Thursday, August 2, 2012

The 2012 Sight & Sound Directors’ Top Ten

British Film Institute
August 2, 2012

The 10 Greatest Films of All Time, as chosen by 358 directors including Woody Allen, Nuri Bilge Ceylan, Quentin Tarantino, the Dardenne brothers, Terence Davies, Guillermo del Toro, Martin Scorsese, Olivier Assayas, Michael Mann, Guy Maddin, Francis Ford Coppola, Mike Leigh, Aki Kaurismäki...

1. Tokyo Story

Ozu Yasujirô, 1953 (48 votes; pictured above)

Subtle and sensitive, Tokyo Story lets the viewer experience the tensions and demands that modern life makes on people – here family members—Adoor Gopalakrishnan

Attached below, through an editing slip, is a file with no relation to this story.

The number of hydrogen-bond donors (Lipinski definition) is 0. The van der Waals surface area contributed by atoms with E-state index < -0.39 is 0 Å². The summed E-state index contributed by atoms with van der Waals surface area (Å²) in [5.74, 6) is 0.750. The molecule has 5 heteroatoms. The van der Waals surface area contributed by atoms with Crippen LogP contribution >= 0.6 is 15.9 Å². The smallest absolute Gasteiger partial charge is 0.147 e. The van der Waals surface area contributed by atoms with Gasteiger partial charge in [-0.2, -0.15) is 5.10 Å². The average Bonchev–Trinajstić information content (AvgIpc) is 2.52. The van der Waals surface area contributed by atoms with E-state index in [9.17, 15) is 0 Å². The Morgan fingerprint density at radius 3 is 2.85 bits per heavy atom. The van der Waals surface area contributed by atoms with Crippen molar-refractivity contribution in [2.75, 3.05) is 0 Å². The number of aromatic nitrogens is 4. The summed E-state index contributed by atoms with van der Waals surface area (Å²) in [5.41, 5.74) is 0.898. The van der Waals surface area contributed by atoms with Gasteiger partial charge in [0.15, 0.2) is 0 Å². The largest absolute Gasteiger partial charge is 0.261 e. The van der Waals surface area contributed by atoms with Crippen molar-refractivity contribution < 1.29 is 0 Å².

2. 2001: A Space Odyssey

Stanley Kubrick, 1968 (42 votes)

This is the film I’ve seen more than any other in my life. 40 times or more. My life altered when I discovered it when I was about 7 in Buenos Aires. It was my first hallucinogenic experience, my great artistic turning-point and also the moment when my mother finally explained what a foetus was and how I came into the world. Without this film I would never have become a director—Gaspar Noé

2. Citizen Kane

Orson Welles, 1941 (42 votes)

Welles’s feat of imagination in Citizen Kane remains dazzling and inspiring. Cinema aspiring to great art, political import – and delivered with unabashed showmanship. The fervour of the work is as excited and electric as ever. The thriller plot never disappoints—Kenneth Branagh


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